The drama unfolds in a Margate or Bognor boarding house, artfully characterised by art director Arthur Laidlaw with threadbare carpet, horsehair armchair and 50s beach loungers stacked ready for a sunny day. Meg and Peter have a reclusive lodger, Stanley, on the dole and surely on the run from himself, whom Meg takes under her wing. Goldberg and McCann, Jewish and Irish respectively, turn up ostensibly looking for rooms, and insist on celebrating Stanley’s birthday with a party. Stanley, a stranger to kind gestures, smells a rat – not without cause.
Pinter’s world here is one where there is no specific exterior authority and no overriding morality. The only value system seems to be that imposed by the threatening pair who invade it. Their target Stanley, having unwisely stuck his neck out in his twitting of Meg about coming death and retribution, soon finds his teasing rebound upon him in the persons of his twin nemeses.
It’s a measure of the quality of this superlative production that the scene in Act 2 identified by directors Jake Lancaster and Muj Hameed as the crux of the thing, where Goldberg and McCann hammer the hapless Stanley with breakneck questions and accusations, leaving him all but mute with shock for the rest of the play, instantly points up a clear political reference. These torturers – the intensity of the acting leaves no doubt that’s what they are – stand plausibly for their ilk in Nazi Germany and Stalin’s USSR in the decade prior to 1958, and of course for their grim successors of subsequent decades.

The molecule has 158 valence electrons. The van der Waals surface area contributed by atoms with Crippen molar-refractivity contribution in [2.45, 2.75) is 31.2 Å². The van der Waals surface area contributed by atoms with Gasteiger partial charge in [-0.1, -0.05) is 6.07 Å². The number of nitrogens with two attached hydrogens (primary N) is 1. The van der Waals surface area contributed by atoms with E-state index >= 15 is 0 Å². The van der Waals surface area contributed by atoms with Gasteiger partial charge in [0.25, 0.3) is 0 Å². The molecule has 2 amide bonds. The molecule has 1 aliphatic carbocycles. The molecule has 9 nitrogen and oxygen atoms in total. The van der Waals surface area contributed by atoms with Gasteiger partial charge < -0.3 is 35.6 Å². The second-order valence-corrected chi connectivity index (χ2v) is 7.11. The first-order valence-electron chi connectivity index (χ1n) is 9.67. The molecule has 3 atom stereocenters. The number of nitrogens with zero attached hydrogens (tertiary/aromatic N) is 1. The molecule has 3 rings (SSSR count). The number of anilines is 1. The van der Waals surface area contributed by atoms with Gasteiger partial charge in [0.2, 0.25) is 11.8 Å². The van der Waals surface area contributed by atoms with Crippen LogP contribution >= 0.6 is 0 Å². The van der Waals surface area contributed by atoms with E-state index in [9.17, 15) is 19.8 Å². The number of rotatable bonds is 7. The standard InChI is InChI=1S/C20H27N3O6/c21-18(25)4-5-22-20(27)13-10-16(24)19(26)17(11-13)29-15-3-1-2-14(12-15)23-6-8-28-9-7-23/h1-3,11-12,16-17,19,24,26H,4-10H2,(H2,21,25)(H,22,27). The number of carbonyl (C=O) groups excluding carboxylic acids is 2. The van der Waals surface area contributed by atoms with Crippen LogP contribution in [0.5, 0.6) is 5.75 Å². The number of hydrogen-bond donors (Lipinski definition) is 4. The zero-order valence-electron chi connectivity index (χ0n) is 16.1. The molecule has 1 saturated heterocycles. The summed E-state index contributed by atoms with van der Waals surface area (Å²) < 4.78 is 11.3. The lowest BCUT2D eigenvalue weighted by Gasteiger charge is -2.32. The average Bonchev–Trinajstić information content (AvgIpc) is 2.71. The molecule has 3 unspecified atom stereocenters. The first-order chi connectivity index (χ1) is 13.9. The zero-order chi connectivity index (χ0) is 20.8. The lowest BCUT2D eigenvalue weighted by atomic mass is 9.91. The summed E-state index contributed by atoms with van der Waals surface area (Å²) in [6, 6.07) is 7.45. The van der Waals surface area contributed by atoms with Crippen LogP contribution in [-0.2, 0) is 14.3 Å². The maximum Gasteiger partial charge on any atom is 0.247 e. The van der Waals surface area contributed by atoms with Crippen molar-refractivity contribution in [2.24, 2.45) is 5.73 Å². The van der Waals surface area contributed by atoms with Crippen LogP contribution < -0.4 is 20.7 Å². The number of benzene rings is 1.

That scene was electric. Yet the play begins so quietly with Meg (beautifully played by Glesni Ann Euros, always stooping, taking little steps and smiling broadly but suggesting a moral void behind that big grin) dishing out Cornflakes to the grouchy Stanley (Rory Fazan, excellent) and her Mr Bystander husband Petey (Luke Gormley). The chit-chat, as often with Pinter, is a fusing of cliché and pointed phrase. These folk communicate little and are largely lost in their own world. When Goldberg (brain, a smooth-sliding, Kipling- and Old Testament-quoting adder in the grass) and McCann (brawn, simmering with suppressed violence) irrupt into this domestic pond, everything changes. In a trice they achieve a moral and physical ascendancy over Stanley who is borne away at the end to some unspeakable future.
Barney White expertly turns McCann's early, slightly bumbling comic persona into the unbending enforcer of later on. As for Will Hatcher as Goldberg: well, he produces a tour-de-force. Fluent movement, easy gesture, a tone of voice switching on a sixpence from wheedling banter to frightening rage – all pitch-perfect. This is an actor to watch out for on the professional stage.
As is becoming the norm, neither programme nor cast list was to be had. But no matter: this week in Oxford, this show is where you have to be.